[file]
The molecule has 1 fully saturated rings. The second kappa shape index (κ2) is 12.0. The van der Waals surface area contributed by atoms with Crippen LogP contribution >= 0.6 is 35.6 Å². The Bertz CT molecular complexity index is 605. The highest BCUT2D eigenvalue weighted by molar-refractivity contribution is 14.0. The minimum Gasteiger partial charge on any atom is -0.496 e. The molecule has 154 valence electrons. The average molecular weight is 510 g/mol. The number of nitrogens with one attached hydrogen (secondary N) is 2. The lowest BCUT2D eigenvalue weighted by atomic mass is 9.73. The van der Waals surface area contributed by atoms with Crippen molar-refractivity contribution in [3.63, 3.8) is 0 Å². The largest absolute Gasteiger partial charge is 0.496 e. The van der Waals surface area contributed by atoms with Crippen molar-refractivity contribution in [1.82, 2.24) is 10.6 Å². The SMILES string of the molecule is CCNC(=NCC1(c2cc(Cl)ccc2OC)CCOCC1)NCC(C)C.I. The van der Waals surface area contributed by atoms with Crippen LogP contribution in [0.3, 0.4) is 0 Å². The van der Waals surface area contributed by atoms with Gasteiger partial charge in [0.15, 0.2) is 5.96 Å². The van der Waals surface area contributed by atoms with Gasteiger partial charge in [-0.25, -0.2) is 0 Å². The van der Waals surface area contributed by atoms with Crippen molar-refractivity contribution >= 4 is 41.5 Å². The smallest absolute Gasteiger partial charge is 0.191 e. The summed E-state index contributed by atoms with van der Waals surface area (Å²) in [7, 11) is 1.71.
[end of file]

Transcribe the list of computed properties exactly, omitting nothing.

The molecule has 1 fully saturated rings. The second kappa shape index (κ2) is 12.0. The van der Waals surface area contributed by atoms with Crippen LogP contribution >= 0.6 is 35.6 Å². The Bertz CT molecular complexity index is 605. The highest BCUT2D eigenvalue weighted by molar-refractivity contribution is 14.0. The minimum Gasteiger partial charge on any atom is -0.496 e. The molecule has 154 valence electrons. The average molecular weight is 510 g/mol. The number of nitrogens with one attached hydrogen (secondary N) is 2. The lowest BCUT2D eigenvalue weighted by atomic mass is 9.73. The van der Waals surface area contributed by atoms with Crippen molar-refractivity contribution in [3.63, 3.8) is 0 Å². The largest absolute Gasteiger partial charge is 0.496 e. The van der Waals surface area contributed by atoms with Crippen molar-refractivity contribution in [1.82, 2.24) is 10.6 Å². The SMILES string of the molecule is CCNC(=NCC1(c2cc(Cl)ccc2OC)CCOCC1)NCC(C)C.I. The van der Waals surface area contributed by atoms with Crippen LogP contribution in [0.3, 0.4) is 0 Å². The van der Waals surface area contributed by atoms with Gasteiger partial charge in [0.15, 0.2) is 5.96 Å². The van der Waals surface area contributed by atoms with Gasteiger partial charge in [-0.25, -0.2) is 0 Å². The van der Waals surface area contributed by atoms with Crippen molar-refractivity contribution >= 4 is 41.5 Å². The smallest absolute Gasteiger partial charge is 0.191 e. The summed E-state index contributed by atoms with van der Waals surface area (Å²) in [7, 11) is 1.71.